Aloha – I have often felt that I am one of the less important characters in a Dr. Seuss adventure. This realization occurred a few years ago when my youngest daughter (upon which Debbie Ryder’s character is based) joined a Polynesian choir. I thought it ironic that my blond, blue-eyed daughter was in a Polynesian choir, but she was having fun so that was enough.
One night she called and asked for a favor. The choir was doing a fund raiser by cooking what I’ll refer to as Polynesian bento box lunches. They needed some places with kitchens to cook and prepare the food. Could a few of them use our kitchen that night? I said, “Okay.”
Around 10pm the doorbell rang and I answered to three Hawaiians. I welcomed them in as they moved past me to the kitchen. So far so good. Ten minutes later, the doorbell rang again and four Tongans entered the house quickly joining their Hawaiian friends. The door had hardly closed when again the doorbell rang and three Samoans joined the party barely saying hello. About this time my daughter arrived with a few more Tongan friends and I retreated to my office. An hour later 45 Polynesians and my daughter were singing, preparing food, and dancing across the house. My daughter later explained that all the other kitchen arrangements had fallen through. I was not surprised.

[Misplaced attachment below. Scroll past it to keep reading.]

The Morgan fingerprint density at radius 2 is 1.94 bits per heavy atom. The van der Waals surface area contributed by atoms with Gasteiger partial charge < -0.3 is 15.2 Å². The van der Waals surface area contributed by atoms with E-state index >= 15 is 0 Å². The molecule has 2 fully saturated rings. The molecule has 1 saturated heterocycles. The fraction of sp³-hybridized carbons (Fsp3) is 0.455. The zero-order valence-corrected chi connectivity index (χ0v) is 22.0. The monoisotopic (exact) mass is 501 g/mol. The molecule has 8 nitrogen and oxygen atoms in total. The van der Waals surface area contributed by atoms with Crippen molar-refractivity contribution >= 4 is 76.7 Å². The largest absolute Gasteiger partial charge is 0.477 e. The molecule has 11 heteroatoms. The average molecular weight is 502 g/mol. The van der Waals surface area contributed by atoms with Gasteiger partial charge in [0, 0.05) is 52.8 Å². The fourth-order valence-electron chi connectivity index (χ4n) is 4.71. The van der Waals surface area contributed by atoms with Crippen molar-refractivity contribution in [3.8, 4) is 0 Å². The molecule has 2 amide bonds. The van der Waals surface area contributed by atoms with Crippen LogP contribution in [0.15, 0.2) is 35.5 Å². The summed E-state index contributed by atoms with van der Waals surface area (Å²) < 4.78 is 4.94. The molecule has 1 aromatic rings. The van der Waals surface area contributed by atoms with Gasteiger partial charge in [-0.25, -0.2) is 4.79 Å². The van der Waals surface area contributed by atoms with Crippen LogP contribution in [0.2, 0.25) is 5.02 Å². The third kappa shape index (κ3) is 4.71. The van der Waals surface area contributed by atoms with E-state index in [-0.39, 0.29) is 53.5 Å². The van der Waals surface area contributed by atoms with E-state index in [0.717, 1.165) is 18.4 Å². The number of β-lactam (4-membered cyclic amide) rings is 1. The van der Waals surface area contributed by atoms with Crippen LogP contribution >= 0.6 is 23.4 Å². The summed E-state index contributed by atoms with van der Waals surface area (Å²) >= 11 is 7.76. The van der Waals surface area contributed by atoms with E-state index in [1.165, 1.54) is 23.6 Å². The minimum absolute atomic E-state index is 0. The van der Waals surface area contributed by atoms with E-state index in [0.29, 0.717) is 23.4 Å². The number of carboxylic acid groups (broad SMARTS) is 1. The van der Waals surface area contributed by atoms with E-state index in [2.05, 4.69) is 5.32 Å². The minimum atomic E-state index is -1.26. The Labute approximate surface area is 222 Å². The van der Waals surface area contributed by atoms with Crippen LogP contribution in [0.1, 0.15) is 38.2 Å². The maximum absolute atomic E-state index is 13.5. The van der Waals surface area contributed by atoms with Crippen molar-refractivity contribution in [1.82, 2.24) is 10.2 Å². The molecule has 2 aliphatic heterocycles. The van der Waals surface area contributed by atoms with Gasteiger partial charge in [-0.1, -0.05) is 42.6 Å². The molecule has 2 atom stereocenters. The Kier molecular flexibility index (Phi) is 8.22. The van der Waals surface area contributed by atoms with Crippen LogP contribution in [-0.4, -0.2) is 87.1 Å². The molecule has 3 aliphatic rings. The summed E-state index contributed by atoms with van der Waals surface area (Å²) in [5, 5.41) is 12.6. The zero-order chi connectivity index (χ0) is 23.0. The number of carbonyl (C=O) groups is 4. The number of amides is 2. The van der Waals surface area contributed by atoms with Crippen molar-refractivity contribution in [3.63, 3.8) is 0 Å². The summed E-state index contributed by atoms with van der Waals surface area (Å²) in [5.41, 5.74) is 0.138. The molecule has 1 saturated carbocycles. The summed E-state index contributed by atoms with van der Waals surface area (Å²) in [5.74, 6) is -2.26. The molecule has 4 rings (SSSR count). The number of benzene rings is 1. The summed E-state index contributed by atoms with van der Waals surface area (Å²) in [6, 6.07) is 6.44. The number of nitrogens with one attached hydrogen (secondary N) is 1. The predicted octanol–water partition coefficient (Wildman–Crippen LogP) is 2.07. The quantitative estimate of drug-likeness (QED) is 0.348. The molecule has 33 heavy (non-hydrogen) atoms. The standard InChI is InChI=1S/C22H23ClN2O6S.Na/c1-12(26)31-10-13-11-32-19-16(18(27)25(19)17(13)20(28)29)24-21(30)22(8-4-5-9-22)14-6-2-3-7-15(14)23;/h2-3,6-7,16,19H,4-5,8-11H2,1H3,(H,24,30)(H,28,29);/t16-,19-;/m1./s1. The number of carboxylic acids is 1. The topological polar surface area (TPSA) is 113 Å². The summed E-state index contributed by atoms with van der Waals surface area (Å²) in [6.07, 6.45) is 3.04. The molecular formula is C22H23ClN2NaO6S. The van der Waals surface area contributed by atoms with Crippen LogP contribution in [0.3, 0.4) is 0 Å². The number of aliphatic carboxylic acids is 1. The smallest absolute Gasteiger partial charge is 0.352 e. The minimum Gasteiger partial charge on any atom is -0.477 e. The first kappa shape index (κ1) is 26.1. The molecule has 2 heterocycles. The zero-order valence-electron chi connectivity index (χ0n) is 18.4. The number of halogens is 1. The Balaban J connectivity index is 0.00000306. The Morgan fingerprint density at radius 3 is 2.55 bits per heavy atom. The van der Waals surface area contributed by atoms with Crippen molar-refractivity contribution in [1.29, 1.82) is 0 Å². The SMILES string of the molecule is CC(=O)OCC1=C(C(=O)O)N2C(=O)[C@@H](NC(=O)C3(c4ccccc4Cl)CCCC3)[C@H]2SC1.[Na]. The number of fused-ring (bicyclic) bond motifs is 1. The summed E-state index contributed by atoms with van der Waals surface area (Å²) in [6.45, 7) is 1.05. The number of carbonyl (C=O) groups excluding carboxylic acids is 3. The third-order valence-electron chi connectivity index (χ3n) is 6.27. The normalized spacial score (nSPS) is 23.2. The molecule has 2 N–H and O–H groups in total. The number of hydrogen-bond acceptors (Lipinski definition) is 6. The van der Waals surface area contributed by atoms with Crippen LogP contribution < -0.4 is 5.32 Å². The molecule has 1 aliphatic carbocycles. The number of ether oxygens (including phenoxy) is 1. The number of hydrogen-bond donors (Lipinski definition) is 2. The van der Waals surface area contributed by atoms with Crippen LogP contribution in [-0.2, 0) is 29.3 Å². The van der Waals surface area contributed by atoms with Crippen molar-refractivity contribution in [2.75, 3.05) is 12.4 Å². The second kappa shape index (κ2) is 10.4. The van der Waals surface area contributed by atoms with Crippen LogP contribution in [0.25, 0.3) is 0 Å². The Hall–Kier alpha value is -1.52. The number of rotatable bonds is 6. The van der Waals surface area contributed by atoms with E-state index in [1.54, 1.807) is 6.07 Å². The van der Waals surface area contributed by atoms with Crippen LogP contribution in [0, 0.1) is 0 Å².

Years earlier, my daughter asked if she could have a few friends over for a nerf gun war. That had wound up being 28 high schoolers.
So I was not surprised when my daughter called Saturday, while my wife and I were on our way to a symphony and asked if some of her new in-laws could have Easter Dinner at our house as their apartment was too small. She promised that she and her husband would do all the cooking. My wife and I sighed… Sure.
Easter lunch at our home had my in-law counter parts, their children and several of their grandchildren running through in and out of our house. My wife managed a second Easter Egg hunt, as we had done one with our own family the week before. They didn’t hold still long enough for me to get a count… 10? 15? 20? a hundred? I’m not sure. Nonetheless, much like the Polynesian event, and The Cat in the Hat, when all was done, the house was clean and my wife and I sat down exhausted, but wondering when the next time will be :o) Doc